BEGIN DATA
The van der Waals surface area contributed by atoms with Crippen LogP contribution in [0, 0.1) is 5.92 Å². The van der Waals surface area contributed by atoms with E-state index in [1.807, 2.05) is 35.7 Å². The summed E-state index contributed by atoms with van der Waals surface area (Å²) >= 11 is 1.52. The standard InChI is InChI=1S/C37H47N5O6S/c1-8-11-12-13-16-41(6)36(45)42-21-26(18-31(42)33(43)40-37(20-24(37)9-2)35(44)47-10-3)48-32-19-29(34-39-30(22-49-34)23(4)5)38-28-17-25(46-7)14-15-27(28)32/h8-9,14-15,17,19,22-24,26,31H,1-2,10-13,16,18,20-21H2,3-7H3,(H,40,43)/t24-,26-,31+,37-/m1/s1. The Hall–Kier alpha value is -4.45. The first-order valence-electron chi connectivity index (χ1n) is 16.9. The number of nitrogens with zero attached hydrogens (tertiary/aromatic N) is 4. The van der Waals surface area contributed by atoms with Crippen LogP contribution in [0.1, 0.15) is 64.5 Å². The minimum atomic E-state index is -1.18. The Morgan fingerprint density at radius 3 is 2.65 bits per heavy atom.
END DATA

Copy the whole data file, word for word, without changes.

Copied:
The van der Waals surface area contributed by atoms with Crippen LogP contribution in [0, 0.1) is 5.92 Å². The van der Waals surface area contributed by atoms with E-state index in [1.807, 2.05) is 35.7 Å². The summed E-state index contributed by atoms with van der Waals surface area (Å²) >= 11 is 1.52. The standard InChI is InChI=1S/C37H47N5O6S/c1-8-11-12-13-16-41(6)36(45)42-21-26(18-31(42)33(43)40-37(20-24(37)9-2)35(44)47-10-3)48-32-19-29(34-39-30(22-49-34)23(4)5)38-28-17-25(46-7)14-15-27(28)32/h8-9,14-15,17,19,22-24,26,31H,1-2,10-13,16,18,20-21H2,3-7H3,(H,40,43)/t24-,26-,31+,37-/m1/s1. The Hall–Kier alpha value is -4.45. The first-order valence-electron chi connectivity index (χ1n) is 16.9. The number of nitrogens with zero attached hydrogens (tertiary/aromatic N) is 4. The van der Waals surface area contributed by atoms with Crippen LogP contribution in [0.1, 0.15) is 64.5 Å². The minimum atomic E-state index is -1.18. The Morgan fingerprint density at radius 3 is 2.65 bits per heavy atom.